Editorial: A reminder of the power of depression
It’s not difficult to understand what it’s like to have a migraine even if you’ve never had one. All it really takes is remembering your worst headache and adding degrees of pain.
It’s not so easy to understand severe depression. The starting point in the search for empathy is almost always inadequate. You can’t simply recall a time of personal despair and add degrees of darkness in a quest to understand why someone would take his or her own life.
The apparent suicide of actor and comedian Robin Williams on Monday will undoubtedly add a sense of urgency to the national discussion on depression and treatment. That is the one good thing that will come of this. Perhaps many of those who understand depression best, that is, the people who battle it on a daily basis, will step forward to use their stories of treatment and survival to save lives.
Many have already done so.
While Twitter users collectively mourned by sharing their favorite films, anecdotes and photos featuring Williams, comedian Rob Delaney opted to post a link to an article he wrote more than four years ago about his own struggle with suicidal, unipolar depression.
“Over the past 7 years,” Delaney wrote, “I’ve had two episodes that were severe and during which I thought almost exclusively of suicide.”
He goes on to describe the physical symptoms, including nausea and full-body pain, “because it helps to understand that real depression isn’t just a ‘mood.’ ”
As Delaney tries to make clear, the dissimilarity of mood and depression is the difficult part for many people to grasp. Williams’s suicide is nearly incomprehensible because for nearly 40 years, he seemed to exude unbridled joy. Even his dramatic roles, such as therapist Sean Maguire in Good Will Hunting and English teacher John Keating in Dead Poets Society, were imbued with lightness. How was it possible for a man saddled with demons to move around the stage so weightlessly?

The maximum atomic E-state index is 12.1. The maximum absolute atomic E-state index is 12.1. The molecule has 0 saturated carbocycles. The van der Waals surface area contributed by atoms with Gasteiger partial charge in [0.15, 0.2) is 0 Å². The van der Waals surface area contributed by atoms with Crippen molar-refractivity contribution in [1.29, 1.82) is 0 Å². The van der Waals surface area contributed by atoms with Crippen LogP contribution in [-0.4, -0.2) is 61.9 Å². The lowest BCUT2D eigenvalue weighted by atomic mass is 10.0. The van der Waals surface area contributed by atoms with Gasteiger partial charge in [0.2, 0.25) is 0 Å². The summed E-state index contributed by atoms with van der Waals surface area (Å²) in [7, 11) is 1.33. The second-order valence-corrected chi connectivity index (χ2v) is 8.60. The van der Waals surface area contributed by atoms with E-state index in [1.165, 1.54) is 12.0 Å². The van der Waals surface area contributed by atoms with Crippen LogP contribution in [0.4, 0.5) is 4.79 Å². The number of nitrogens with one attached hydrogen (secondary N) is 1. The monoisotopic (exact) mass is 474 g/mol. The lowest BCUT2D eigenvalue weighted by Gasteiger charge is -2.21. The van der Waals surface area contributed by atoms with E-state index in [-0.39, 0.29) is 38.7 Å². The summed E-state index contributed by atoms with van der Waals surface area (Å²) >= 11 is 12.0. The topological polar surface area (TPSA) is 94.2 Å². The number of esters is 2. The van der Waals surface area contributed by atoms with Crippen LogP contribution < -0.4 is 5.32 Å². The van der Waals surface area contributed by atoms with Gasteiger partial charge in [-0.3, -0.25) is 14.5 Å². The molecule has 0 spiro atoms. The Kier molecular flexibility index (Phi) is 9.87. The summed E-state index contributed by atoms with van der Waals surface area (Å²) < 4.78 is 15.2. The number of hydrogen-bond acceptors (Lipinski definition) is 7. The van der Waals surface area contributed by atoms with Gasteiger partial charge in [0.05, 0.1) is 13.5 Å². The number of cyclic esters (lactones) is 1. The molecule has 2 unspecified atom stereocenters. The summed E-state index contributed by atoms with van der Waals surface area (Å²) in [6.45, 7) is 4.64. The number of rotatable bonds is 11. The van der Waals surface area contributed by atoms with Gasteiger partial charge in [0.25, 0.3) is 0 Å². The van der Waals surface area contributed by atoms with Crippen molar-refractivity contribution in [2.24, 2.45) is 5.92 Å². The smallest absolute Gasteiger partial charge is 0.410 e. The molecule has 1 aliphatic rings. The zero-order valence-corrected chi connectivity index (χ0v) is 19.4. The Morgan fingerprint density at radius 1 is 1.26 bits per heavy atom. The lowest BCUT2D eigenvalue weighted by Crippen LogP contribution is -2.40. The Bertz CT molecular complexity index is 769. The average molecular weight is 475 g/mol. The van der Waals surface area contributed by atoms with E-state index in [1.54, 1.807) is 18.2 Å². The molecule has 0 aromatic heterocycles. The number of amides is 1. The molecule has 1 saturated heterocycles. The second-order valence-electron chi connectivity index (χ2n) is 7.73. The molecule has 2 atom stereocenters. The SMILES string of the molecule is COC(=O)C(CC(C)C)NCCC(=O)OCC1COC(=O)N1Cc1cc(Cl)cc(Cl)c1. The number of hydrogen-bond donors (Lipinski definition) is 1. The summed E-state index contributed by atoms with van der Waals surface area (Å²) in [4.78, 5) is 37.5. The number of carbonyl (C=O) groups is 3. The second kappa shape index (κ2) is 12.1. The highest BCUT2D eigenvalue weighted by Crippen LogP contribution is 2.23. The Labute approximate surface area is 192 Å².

The truth is that Williams spent most of his life shouldering the double burden of mental illness and addiction. He was always forthcoming about his struggles with alcohol and cocaine, and even incorporated his addictions into his stand-up routine. But that didn’t keep them at bay.
In 2006, after Williams went into rehab for alcohol abuse, he explained to ABC’s Diane Sawyer why addiction is the most resourceful of enemies.
“It lays in wait for the time when you think, ‘It’s fine now, I’m okay.’ Then, the next thing you know, it’s not okay.”
Throughout his life, Williams often recognized that he needed help and asked for it. But in that last decisive moment, he didn’t. So now the world goes on without its beloved, frenetic jester.
According to the National Alliance on Mental Illness, one in 17 people lives with a serious mental illness such as schizophrenia, major depression or bipolar disorder.
If you recognize the symptoms of severe depression in yourself or somebody you know, call Riverbend Emergency Services at 1-800-852-3323. Someone is available 24 hours a day, 7 days a week. And if you think you can handle it on your own, just consider this advice from Delaney: “Get help. Don’t think. Get help.”
The voice telling you that you should kill yourself is not you at all. Mental illness is the most dishonest of killers.